Compact fluorescent bulbs (CFLs) are in greater demand lately because of their significant energy savings over incandescent and halogen bulbs. You can get them for both screw-in and pin fixtures. Since they have an extremely long life as compared to other bulbs, you don't need to change them very often. When they do burn out, changing them out is simple and takes just a few seconds. As CFLs contain mercury, handle them gently so they do not break and release the mercury in the bulb.
Allow the CFL to cool before handling. Since CFLs use significantly less wattage to produce the same amount of light, they do not get as hot as incandescent bulbs or halogens (the latter of which can actually be a fire hazard). Nevertheless, they can occasionally burn out, rapidly generating more heat than usual.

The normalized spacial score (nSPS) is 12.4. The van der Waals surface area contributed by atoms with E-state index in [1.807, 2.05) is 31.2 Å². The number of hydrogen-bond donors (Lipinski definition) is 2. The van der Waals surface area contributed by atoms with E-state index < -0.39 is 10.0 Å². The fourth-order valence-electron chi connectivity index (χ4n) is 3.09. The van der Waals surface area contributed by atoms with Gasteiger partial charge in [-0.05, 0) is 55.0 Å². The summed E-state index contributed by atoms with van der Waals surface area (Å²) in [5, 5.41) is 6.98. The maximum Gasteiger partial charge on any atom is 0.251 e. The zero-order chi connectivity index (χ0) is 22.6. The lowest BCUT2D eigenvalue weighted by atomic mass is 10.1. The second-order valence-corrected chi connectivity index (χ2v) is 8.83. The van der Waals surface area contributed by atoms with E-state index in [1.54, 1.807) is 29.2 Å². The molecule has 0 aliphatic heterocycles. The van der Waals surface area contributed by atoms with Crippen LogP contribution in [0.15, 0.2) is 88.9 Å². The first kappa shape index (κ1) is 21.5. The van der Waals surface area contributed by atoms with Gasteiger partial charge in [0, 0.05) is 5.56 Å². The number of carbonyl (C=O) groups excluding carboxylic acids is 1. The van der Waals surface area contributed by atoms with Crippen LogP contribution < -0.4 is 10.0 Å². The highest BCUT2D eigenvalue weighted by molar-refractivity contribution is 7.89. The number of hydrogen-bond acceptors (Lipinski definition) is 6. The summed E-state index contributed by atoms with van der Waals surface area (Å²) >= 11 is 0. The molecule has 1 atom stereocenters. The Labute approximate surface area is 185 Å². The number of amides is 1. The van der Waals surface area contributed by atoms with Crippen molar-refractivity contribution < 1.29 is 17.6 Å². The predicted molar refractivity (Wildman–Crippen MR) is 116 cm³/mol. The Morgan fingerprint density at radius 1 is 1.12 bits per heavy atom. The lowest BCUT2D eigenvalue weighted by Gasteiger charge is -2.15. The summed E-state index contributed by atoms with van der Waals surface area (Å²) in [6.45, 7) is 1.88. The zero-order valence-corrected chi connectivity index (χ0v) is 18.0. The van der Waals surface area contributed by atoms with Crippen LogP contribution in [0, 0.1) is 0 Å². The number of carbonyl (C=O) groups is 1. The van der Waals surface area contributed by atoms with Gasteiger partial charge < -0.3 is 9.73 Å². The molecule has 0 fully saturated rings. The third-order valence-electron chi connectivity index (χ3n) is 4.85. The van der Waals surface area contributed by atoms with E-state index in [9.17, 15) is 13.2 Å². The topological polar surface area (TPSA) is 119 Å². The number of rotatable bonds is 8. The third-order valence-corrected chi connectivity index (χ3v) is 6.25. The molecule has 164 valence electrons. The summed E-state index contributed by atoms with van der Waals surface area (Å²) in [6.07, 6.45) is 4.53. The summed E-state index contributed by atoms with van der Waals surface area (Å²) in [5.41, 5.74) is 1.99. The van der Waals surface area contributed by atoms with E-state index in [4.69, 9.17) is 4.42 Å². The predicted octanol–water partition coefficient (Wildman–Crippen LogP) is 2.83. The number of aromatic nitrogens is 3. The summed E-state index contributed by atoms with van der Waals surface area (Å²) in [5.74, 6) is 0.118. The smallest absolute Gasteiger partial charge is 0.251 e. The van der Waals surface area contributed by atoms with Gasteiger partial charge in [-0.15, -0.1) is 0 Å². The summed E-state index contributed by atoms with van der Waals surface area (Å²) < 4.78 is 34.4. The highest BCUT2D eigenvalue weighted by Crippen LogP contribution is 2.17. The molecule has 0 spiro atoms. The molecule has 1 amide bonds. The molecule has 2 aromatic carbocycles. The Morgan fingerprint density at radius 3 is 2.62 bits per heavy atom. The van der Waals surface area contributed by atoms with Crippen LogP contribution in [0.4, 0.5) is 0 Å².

Grip the bulb gently by the ballast, not the glass part of the bulb. The ballast is the large, plastic section at the base of the bulb that houses the electronics. If you try to pull the bulb out by the glass, you risk shattering it.
Pull straight up gently but firmly until the bulb pops out. The pins will sometimes feel a bit stuck as you pull, so keep gentle upward pressure on the ballast while slowly wiggling it back and forth a bit to release the pins. Don't wiggle it so much that you risk snapping the pins; a very small side-to-side movement should be enough to release the CFL.
Insert the new bulb. Grasp the ballast firmly, line up the metal pins with the sockets on the lamp fixture, and push the CFL into place, applying gentle pressure until the pins are fully inserted.
Bill Brown has been a freelance writer for more than 14 years. Focusing on trade journals covering construction and home topics, his work appears in online and print publications. Brown holds a Master of Arts in liberal arts from St. John's University and is currently based in Houston.